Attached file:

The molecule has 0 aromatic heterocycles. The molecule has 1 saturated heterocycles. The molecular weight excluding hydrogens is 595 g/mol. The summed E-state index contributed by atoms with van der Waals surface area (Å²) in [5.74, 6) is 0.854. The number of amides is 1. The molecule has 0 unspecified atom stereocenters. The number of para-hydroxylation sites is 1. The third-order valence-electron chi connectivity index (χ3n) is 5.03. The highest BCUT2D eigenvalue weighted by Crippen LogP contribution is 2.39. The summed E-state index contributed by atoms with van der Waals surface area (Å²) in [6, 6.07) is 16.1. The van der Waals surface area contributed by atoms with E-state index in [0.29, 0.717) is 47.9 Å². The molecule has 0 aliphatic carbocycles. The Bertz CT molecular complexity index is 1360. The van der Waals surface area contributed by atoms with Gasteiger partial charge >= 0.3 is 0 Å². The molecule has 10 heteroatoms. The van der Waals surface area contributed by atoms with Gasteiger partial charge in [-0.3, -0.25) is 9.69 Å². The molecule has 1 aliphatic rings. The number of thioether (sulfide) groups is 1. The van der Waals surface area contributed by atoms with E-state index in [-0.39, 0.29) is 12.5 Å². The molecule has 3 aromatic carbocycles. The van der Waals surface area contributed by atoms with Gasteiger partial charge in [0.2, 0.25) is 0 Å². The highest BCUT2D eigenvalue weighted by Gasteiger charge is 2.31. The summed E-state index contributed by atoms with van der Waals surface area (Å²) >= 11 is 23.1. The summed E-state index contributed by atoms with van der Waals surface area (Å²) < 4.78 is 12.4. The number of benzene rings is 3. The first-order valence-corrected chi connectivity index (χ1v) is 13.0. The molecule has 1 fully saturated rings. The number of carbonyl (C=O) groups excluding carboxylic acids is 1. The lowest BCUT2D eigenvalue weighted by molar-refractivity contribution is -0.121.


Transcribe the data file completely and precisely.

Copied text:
The molecule has 0 aromatic heterocycles. The molecule has 1 saturated heterocycles. The molecular weight excluding hydrogens is 595 g/mol. The summed E-state index contributed by atoms with van der Waals surface area (Å²) in [5.74, 6) is 0.854. The number of amides is 1. The molecule has 0 unspecified atom stereocenters. The number of para-hydroxylation sites is 1. The third-order valence-electron chi connectivity index (χ3n) is 5.03. The highest BCUT2D eigenvalue weighted by Crippen LogP contribution is 2.39. The summed E-state index contributed by atoms with van der Waals surface area (Å²) in [6, 6.07) is 16.1. The van der Waals surface area contributed by atoms with E-state index in [0.29, 0.717) is 47.9 Å². The molecule has 0 aliphatic carbocycles. The Bertz CT molecular complexity index is 1360. The van der Waals surface area contributed by atoms with Gasteiger partial charge >= 0.3 is 0 Å². The molecule has 10 heteroatoms. The van der Waals surface area contributed by atoms with Gasteiger partial charge in [-0.3, -0.25) is 9.69 Å². The molecule has 1 aliphatic rings. The number of thioether (sulfide) groups is 1. The van der Waals surface area contributed by atoms with E-state index in [-0.39, 0.29) is 12.5 Å². The molecule has 3 aromatic carbocycles. The van der Waals surface area contributed by atoms with Gasteiger partial charge in [0.2, 0.25) is 0 Å². The highest BCUT2D eigenvalue weighted by Gasteiger charge is 2.31. The summed E-state index contributed by atoms with van der Waals surface area (Å²) >= 11 is 23.1. The summed E-state index contributed by atoms with van der Waals surface area (Å²) < 4.78 is 12.4. The number of benzene rings is 3. The first-order valence-corrected chi connectivity index (χ1v) is 13.0. The molecule has 1 fully saturated rings. The number of carbonyl (C=O) groups excluding carboxylic acids is 1. The lowest BCUT2D eigenvalue weighted by molar-refractivity contribution is -0.121.